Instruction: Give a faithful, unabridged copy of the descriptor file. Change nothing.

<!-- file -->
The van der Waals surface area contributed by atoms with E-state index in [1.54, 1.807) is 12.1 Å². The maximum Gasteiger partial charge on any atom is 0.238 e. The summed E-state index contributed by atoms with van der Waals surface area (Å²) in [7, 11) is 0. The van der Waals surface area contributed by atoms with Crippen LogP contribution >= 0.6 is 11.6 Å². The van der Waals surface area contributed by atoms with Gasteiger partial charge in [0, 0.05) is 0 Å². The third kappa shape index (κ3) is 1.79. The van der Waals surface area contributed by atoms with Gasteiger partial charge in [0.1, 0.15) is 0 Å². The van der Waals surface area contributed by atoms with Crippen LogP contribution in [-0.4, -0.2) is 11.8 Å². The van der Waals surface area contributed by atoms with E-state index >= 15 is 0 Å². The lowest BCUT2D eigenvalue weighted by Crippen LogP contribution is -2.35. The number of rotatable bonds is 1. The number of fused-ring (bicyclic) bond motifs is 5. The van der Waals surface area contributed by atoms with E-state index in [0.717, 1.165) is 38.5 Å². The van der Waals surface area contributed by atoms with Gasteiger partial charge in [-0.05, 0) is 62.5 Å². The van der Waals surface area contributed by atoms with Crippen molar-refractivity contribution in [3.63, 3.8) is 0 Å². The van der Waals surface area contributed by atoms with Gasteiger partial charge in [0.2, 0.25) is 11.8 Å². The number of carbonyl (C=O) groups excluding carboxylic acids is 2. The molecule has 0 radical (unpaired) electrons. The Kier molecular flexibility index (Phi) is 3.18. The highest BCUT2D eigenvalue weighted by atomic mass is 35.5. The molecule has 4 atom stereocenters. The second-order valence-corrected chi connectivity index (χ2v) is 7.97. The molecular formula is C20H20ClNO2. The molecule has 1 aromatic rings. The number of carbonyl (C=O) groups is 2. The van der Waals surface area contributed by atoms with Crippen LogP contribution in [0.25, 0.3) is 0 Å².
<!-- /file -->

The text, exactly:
The van der Waals surface area contributed by atoms with E-state index in [1.54, 1.807) is 12.1 Å². The maximum Gasteiger partial charge on any atom is 0.238 e. The summed E-state index contributed by atoms with van der Waals surface area (Å²) in [7, 11) is 0. The van der Waals surface area contributed by atoms with Crippen LogP contribution >= 0.6 is 11.6 Å². The van der Waals surface area contributed by atoms with Gasteiger partial charge in [0, 0.05) is 0 Å². The third kappa shape index (κ3) is 1.79. The van der Waals surface area contributed by atoms with Gasteiger partial charge in [0.1, 0.15) is 0 Å². The van der Waals surface area contributed by atoms with Crippen LogP contribution in [-0.4, -0.2) is 11.8 Å². The van der Waals surface area contributed by atoms with E-state index >= 15 is 0 Å². The lowest BCUT2D eigenvalue weighted by Crippen LogP contribution is -2.35. The number of rotatable bonds is 1. The number of fused-ring (bicyclic) bond motifs is 5. The van der Waals surface area contributed by atoms with E-state index in [0.717, 1.165) is 38.5 Å². The van der Waals surface area contributed by atoms with Gasteiger partial charge in [-0.05, 0) is 62.5 Å². The van der Waals surface area contributed by atoms with Crippen molar-refractivity contribution in [3.63, 3.8) is 0 Å². The van der Waals surface area contributed by atoms with Gasteiger partial charge in [0.2, 0.25) is 11.8 Å². The number of carbonyl (C=O) groups excluding carboxylic acids is 2. The molecule has 0 radical (unpaired) electrons. The Kier molecular flexibility index (Phi) is 3.18. The highest BCUT2D eigenvalue weighted by atomic mass is 35.5. The molecule has 4 atom stereocenters. The second-order valence-corrected chi connectivity index (χ2v) is 7.97. The molecular formula is C20H20ClNO2. The molecule has 1 aromatic rings. The number of carbonyl (C=O) groups is 2. The van der Waals surface area contributed by atoms with Crippen LogP contribution in [0.25, 0.3) is 0 Å².